Camping

Based primarily on the early chapters in the Book of Numbers

This is not a Bible Study. Well, maybe it could be regarded as a Bible Study, but more likely, after you have read this, you will probably come up with another descriptor. The basis for our topic is the early chapters in the Book of Numbers. Perhaps you remember these chapters of Scripture as "not too exciting" or just plain boring. Perhaps you just skimmed them in your reading. But our goal here is to look more carefully, and investigate a few coincidences. Oh, with God, there are no coincidences! I know, I know, but you can decide for yourself later. But first, we will examine God's plan for the Israelites to camp on the way to the Promised Land. No cheating by looking at the ending. But if you are getting bored, perhaps you can take a look at the ending, and it will motivate you to come back and read the development. The best approach, however is to just follow along, and see if the end is justified by our examination of the verses.

Let's begin: After the Israelites left Egypt, they were given detailed plans on how they were to camp while traveling to the Promised Land. These details are given in Numbers - lots of details. We won't look at them all, but we will spend more time than you might have on your own.

Note Numbers 2:2: God said that the Israelites were to camp around the "Tent of Meeting" at a distance.

The Tent of Meeting contained the ark and the mercy seat, separated by the veil from other articles in the tent - the altar of incense, the lampstand and the table for the bread. The tent of meeting was contained in the Court of the Tabernacle. The Court of the Tabernacle also held the laver and the brazen altar. The Court of the Tabernacle was rectangular in shape, and approximately 75 feet by 150 feet. Details are given in Exodus 25 through 27.

Still reading? Good. From this point on, we will be concentrating on the 75' by 150' Court of the Tabernacle. With North at the top, and East on the right, we have our focus, the "Court of the Tabernacle":

North

150 feet

West 75 feet 75 feet East

150 feet

South

Now, we read in Numbers 2:2 that the Israelites were to camp at a distance from our focus. What did this mean? If we examine the word for "at a distance", we can see it first used in Genesis 21:16. There, it is described as "about a bow-shot" which gives us some perspective. I don't know how far a "bow-shot" is, but with that perspective, perhaps we can pick a distance. Our study results will not be greatly affected by our choice. So let's pick a quarter mile as a good distance from the Tabernacle.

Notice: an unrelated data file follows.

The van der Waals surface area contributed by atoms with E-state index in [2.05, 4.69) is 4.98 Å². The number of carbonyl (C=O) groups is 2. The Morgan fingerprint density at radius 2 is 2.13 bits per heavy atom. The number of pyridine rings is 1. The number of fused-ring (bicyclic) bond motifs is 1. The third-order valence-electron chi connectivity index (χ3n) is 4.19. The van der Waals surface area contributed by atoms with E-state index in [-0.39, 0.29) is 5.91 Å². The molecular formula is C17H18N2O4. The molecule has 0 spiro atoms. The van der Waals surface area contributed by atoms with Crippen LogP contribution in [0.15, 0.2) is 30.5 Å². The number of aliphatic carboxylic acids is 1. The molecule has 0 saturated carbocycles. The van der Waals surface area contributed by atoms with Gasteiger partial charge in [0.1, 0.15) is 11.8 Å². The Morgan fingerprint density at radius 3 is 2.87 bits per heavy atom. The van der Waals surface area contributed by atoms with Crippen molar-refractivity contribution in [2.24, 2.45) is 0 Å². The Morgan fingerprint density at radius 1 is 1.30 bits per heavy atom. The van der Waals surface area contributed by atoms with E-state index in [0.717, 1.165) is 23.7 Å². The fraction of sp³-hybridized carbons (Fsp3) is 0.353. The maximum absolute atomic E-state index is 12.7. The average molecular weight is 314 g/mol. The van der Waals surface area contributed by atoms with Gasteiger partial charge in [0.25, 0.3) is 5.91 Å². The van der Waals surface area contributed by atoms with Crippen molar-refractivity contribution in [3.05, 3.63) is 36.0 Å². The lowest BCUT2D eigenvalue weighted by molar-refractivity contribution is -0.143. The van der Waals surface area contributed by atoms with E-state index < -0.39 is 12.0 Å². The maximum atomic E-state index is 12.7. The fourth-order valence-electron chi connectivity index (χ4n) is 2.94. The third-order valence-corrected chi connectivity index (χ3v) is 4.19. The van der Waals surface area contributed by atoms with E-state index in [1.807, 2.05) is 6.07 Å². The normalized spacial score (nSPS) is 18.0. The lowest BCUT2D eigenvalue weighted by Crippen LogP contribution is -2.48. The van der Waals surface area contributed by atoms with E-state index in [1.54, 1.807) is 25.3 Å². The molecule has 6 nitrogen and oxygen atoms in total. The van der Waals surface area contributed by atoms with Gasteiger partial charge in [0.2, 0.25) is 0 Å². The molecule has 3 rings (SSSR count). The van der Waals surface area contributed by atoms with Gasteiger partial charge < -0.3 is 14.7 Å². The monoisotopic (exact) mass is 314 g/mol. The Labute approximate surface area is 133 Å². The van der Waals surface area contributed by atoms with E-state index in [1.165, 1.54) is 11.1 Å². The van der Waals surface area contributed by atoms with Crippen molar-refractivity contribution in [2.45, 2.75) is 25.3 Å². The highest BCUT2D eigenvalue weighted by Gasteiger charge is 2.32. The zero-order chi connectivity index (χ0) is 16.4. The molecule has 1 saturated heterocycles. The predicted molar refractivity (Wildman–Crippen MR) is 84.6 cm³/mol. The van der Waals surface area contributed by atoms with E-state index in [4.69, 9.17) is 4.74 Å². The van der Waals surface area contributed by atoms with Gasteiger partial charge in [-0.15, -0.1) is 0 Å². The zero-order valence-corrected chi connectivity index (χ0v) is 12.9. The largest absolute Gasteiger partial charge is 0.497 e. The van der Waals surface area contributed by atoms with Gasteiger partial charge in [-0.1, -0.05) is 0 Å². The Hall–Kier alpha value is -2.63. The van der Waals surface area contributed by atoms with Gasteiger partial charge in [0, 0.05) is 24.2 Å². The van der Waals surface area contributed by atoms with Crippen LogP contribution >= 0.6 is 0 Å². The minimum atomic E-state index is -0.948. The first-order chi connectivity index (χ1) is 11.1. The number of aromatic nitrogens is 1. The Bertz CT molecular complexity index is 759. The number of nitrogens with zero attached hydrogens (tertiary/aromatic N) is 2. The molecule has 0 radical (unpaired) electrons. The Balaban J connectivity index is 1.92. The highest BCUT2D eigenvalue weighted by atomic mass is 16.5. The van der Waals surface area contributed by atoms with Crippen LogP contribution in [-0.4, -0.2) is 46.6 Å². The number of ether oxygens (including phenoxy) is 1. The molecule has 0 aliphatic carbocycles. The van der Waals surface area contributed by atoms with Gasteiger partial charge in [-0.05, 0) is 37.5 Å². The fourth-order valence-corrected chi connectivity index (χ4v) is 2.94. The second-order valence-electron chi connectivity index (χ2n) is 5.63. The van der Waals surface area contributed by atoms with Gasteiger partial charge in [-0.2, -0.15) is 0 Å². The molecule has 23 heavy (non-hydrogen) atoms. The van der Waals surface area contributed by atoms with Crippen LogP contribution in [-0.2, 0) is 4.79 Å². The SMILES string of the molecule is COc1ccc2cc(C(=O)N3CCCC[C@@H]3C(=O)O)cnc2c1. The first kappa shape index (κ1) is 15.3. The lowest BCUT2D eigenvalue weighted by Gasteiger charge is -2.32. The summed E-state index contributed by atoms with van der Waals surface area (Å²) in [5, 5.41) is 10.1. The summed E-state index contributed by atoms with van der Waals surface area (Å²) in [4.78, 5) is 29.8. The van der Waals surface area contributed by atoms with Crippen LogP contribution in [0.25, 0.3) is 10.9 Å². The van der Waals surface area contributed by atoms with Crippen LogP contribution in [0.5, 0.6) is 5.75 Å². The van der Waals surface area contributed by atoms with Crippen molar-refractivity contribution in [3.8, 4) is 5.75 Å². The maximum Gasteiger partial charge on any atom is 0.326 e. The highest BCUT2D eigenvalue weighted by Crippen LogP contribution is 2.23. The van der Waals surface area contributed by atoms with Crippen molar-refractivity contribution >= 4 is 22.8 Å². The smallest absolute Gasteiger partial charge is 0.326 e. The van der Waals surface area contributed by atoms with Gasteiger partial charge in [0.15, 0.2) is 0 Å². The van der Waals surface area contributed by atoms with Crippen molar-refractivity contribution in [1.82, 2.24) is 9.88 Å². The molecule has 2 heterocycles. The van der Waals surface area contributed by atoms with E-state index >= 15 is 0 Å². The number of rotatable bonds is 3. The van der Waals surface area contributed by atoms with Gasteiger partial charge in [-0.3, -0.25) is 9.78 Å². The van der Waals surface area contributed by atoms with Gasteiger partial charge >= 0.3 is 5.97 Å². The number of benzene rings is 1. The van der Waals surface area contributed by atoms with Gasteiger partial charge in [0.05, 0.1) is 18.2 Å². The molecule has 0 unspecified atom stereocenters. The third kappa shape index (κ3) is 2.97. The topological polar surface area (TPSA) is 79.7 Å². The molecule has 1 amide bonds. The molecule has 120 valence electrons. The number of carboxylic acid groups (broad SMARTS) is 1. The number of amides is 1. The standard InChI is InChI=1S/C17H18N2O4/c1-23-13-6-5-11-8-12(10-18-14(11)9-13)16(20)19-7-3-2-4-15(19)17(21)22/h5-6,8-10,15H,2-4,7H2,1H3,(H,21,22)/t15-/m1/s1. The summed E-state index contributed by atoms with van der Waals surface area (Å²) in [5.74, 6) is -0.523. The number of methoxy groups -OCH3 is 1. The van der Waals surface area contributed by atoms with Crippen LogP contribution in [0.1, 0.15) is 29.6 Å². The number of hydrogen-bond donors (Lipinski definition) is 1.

Now we start on the really fun stuff: We can read in Numbers 2:3-30 details of how the Israelites were to camp around the Tabernacle. But first, note in Numbers 3:23 - 39 that the Levites were to camp first around the Tabernacle. This makes sense because the Levites were to break down the Tabernacle when the nation moved, and they were to reassemble the Tabernacle when the Israelites set up camp again. The Levites set up camp first, and then the Israelites moved in. So our next move is to lay out the camp of the Levites.

The Levites were broken into four groups per Numbers 3:17:

Numbers 3 provides the details on the numbers associated with each of these families. We will want to try to lay out their camps based on the numbers of families. That will require a little estimating. We are told how many men from a month old and upward are in each family. We are also told how many men are age from 30 to 50 in Numbers 4. A possible guess on the number of families might split the difference between the total number of men, and the number of men from 30 to 50. Lets see how that works for the Gershonites:

Males over one month

Men 30 to 50

Number of Families

Num 3:22

Num 4:39-40

 

7500

2630

5065

Why would we care how many families are in each group? Well, we will want to be able to estimate how much space will be required for them to camp around the Tabernacle. The amount of space is somewhat arbitrary, but some have suggested that a family could set up a tent and be reasonably comfortable in a space about 20' by 20'. Seems reasonable. So here is a possible space requirement for the three major groups. Moses and Aaron and Aaron's sons will have a relatively insignificant space requirement.